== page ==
developer console

Redesigning the go-to tool developers use to leverage email data in their applications.

Redesigning the go-to tool developers use to leverage email data in their applications.


CIO is supposed to be the easiest way to integrate email data with any application, but it could (and should) be easier. This project was a part of our initiative to improve the developer experience and is focused specifically on the developer console.


As with any new project, I like to sit down with the people most affected by its outcome to collaboratively build out a requirements document. In the past, I've relied on just the Product Manager to do this, only to later run into all sorts of issues - from misunderstanding technical feasibility to miscues on overall metrics. Everyone has a stake in the project, and design requirements are a great way to account for everyone's thoughts and creativity from the get-go.

Outcomes & Metrics

What problem are we solving and how will this project deliver?





User testing




Dan Corbin (product manager)

Cecy Correa (developer)

Dane Carmichael (developer)

  • User value: a dev sandbox that easily demonstrates the power of our API’s and how devs can leverage the email data we deliver to and for their apps.
  • Business value: Having a tool like the dev sandbox makes it much easier to onboard new users, show them how to use the API, and retain existing users.

What metrics will be used to measure success?

  • Increase the level of engagement from existing users (logins and running queries through the explore tab)
  • A reduction in support tickets for the console as a whole OR per tab.
  • Developer confidence in the product (signups, surveys, etc)
  • Speed. How quickly can we get new devs to the console (Time to Value)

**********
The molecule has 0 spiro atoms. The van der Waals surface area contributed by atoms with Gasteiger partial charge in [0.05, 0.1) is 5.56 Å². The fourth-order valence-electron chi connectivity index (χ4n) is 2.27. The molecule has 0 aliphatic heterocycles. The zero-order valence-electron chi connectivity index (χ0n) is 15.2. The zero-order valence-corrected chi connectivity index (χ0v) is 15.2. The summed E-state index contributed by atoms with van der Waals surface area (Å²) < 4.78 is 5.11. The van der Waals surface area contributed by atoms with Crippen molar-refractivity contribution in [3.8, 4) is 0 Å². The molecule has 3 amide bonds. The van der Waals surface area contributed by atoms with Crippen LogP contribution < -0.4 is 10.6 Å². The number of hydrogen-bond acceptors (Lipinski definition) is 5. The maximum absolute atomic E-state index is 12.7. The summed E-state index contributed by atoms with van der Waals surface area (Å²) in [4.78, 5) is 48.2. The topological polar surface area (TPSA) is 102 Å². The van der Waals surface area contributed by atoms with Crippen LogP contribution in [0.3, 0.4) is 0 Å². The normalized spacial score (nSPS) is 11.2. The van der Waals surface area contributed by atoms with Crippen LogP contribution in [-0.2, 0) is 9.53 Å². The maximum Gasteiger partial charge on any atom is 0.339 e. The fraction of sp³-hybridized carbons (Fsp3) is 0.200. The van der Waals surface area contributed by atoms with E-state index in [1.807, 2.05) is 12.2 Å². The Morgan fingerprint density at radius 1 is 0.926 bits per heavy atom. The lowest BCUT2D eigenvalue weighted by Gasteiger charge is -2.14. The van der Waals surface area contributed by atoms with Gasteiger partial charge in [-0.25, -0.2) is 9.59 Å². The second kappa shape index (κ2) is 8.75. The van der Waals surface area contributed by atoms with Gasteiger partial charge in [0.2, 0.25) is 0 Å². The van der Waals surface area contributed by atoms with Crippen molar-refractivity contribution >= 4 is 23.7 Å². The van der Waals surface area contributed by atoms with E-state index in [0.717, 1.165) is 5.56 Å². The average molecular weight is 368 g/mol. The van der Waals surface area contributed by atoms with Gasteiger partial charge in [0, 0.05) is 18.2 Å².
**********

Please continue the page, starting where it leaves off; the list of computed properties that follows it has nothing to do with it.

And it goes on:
What needs to be accomplished by the end of the timeline?

  • Defined personas of users
  • Concepting
  • Wireframes
  • User testing 

Constraints & Assumptions

What assumptions and/or constraints will impact the solution?

  • Are tabs necessary?
  • Must maintain the 2.0 and Lite versions within the console
  • Dashboard should include call stats / volume and user stats (See graphs in admin console)
  • Not ALL devs know how to interact with API’s
  • Errors occur and we assume dev knows what they mean and how to resolve
  • Add to knowledge base and connect the dots across the console back to the API
  • Logs, Explorer, O-Auth, Settings, Account Management as MVP
  • Devs use dummy emails to log in and interact, but don't engage with received emails


What are the specific requirements?

  • Demonstrate all of the API functionality more clearly
  • Architecture needs to be flexible enough so the dev console can be updated quickly and easily in the API (function of the backend moving forward)
  • Pseudo-onboarding that prioritizes client-product fit (DIG DEEPER HERE)
  • Update the UX to meet the conventions of today (usability, look and feel API specific conventions)
  • Must allow multiple logins for multiple accounts (one API key, many developers)
  • Ability for 2-factor authentication for both privacy and ease of use
  • Explicit permissioning (this is how your data is being used)
  • Privacy

All of the above information came out of one meeting and was captured in this document. That meeting included front and backend developers, as well as our Product Manager.

Other work